Regardless, it was a nice way to see another side of the city, which until then had been Pho joints and market food:


After a nice meal that evening, care of Matty’s kindness, we toasted our time in Vietnam, and wondered what lay ahead in Siem Reap, Cambodia. Home to Angkor, Apsara and Angelina.

Talk soon




Ho Chi Minh: The City



Hanoi and Ho Chi Minh City (HCMC) are, in many respects, polar opposites. First the easiest is geography: Hanoi is in the North. HCMC is in the South. Although Vietnam has no geographic divisions any longer, post WW2 (and even earlier) when someone said North or South Vietnam, it was foremost shorthand for a political system.

Hanoi was the epicentre of the Communist movement, that would later, of course, take over the whole country.

HCMC on the other hand, or Saigon as it was known until 1975, was French then American dominated.

So, each area had an entire generation (30+years – (WW2-1975) to cook under their own influences. I think HCMC had enough of an identity before being taken over by Communism from the North that it wasn’t entirely swept away by the North’s more austere values (despite it being renamed for the leader of the Vietnamese Communist movement – Ho Chi Minh).

How this played out in current terms, I think is visible from the number of Western franchises. In Hanoi (at least on our 2 day walks), small business still outweighs Western franchises, while HCMC just opened a McDonald’s.

Yes, it’s the only McDonald’s in Vietnam. But when reading it advertised in one of those free tourist weeklies (that it seems every city has) with the exclaiming headline: “McDonald’s is here!”, it sounded like a wish fulfilled.

After looking around the city filled with skyscrapers, boutique hotels, fusion restaurants, and McDonald’s close companions: Burger King, KFC, and cousin Subway, and maybe the overlord of all – Starbucks – it made sense…HCMC was wide open for business, and like a kid after watching a commercial about toys in a Happy Meal, it appeared it wanted to collect them all.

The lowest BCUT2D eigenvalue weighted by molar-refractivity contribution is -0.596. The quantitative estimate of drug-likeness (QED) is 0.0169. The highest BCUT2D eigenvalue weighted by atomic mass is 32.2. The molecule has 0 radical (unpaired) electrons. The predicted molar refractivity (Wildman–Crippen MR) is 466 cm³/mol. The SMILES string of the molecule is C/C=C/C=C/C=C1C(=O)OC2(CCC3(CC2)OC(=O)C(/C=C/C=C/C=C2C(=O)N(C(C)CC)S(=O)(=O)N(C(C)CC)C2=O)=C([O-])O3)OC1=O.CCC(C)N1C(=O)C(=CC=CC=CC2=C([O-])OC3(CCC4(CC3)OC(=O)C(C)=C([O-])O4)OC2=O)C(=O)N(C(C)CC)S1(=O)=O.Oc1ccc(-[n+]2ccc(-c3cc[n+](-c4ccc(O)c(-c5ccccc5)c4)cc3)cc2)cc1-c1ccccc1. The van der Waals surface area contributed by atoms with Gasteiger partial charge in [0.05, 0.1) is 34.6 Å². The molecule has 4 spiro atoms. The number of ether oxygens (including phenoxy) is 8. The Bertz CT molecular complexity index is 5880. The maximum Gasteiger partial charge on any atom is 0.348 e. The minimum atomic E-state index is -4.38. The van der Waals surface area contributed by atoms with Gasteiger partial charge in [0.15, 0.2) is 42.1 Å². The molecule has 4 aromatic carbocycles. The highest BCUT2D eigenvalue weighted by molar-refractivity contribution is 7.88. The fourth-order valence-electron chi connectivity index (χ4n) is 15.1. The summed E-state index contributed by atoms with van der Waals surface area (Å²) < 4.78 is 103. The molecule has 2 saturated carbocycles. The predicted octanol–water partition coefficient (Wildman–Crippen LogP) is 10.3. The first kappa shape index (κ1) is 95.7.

With such a range of Western choice at our fingertips, you might think we’d shirk them all, walking past with a condescending air, saying: “Pah. I want authentic. I want a cultural experience. Give me something new.”

And, you’d be right. Except for:


COFFEE! Specifically, espresso.

Juliana, it became clear, though tenacious on our trip so far, really only had her flag raised to half mast. Like a national economy, she was operating at a deficit. However, the good news was that it could easily be remedied – the bad news: we only found this espresso clinic, at the tail end of our trip together:


Her transformation was almost instant. Where she once had tired eyes and might have been a beat behind in conversation, by the end of her first double espresso (she had two) her eyes glittered with possibility, her speech galloped ahead of ours and she strode down the street as if she was late for an appointment. Witnessing it was like being in a room when someone turned up the dimmer as far as it could go.

Now fully charged, our Team Canada assembled with renewed vigor, stared at the floods of traffic, pouring through the streets:


And decided, this time around, to see the city on foot, leaving the bikes behind:


Our first stop was Ben Thanh market, a huge covered building with narrow alleys between massive stalls of food, clothing, trinkets and pretty much every other imaginable souvenir:


We then grabbed our thousandth bowl of Pho – (it was pretty much a once daily routine. Sometimes more), and headed to other sites we’d heard about, one being a huge remnant of French colonialism – the Notre Dame Basilica:


Though, strictly speaking, Communism espouses atheism – the church was in full swing when we visited with a service for the 6% Catholic population – an allowance written into the Vietnamese constitution for religious practice with the qualification (as long as it doesn’t grow too big. Translation= too influential).

Right next door was a massive post office, but mail was only the beginning. You could send faxes, parcels, pay bills, use the Internet, get writing services and, of course, buy souvenirs:


It was an interesting building, designed by Mr. Eiffel himself in the 1890s – it reminded me of a train station, which while there were no vehicles moving around, it still had an atmosphere of activity and bustle – from modem lines zinging out information to the letters getting set for flight:


Come nightfall, we strolled around some more, seeing things lit up, and walked through parks filled with people hanging out, and once again, skirted some markets:


Checking out the food for sale:

And, on the way home, ┬ádid as its done in Vietnam – walked off the sidewalk, allowing the horde to move around you:



The experience, I found a bit like this:

I realize that’s my third Indiana Jones reference and video so far throughout the blog. I don’t know why, they just seem to be floating around in my head: (INNNDDDYYYYYY! COVER YA HEAAART!). And since we’re heading into the Cambodian jungle after this – I’m pretty sure it won’t be last.

In any case, that brought an end to Day one in Uncle Ho’s Southern ville.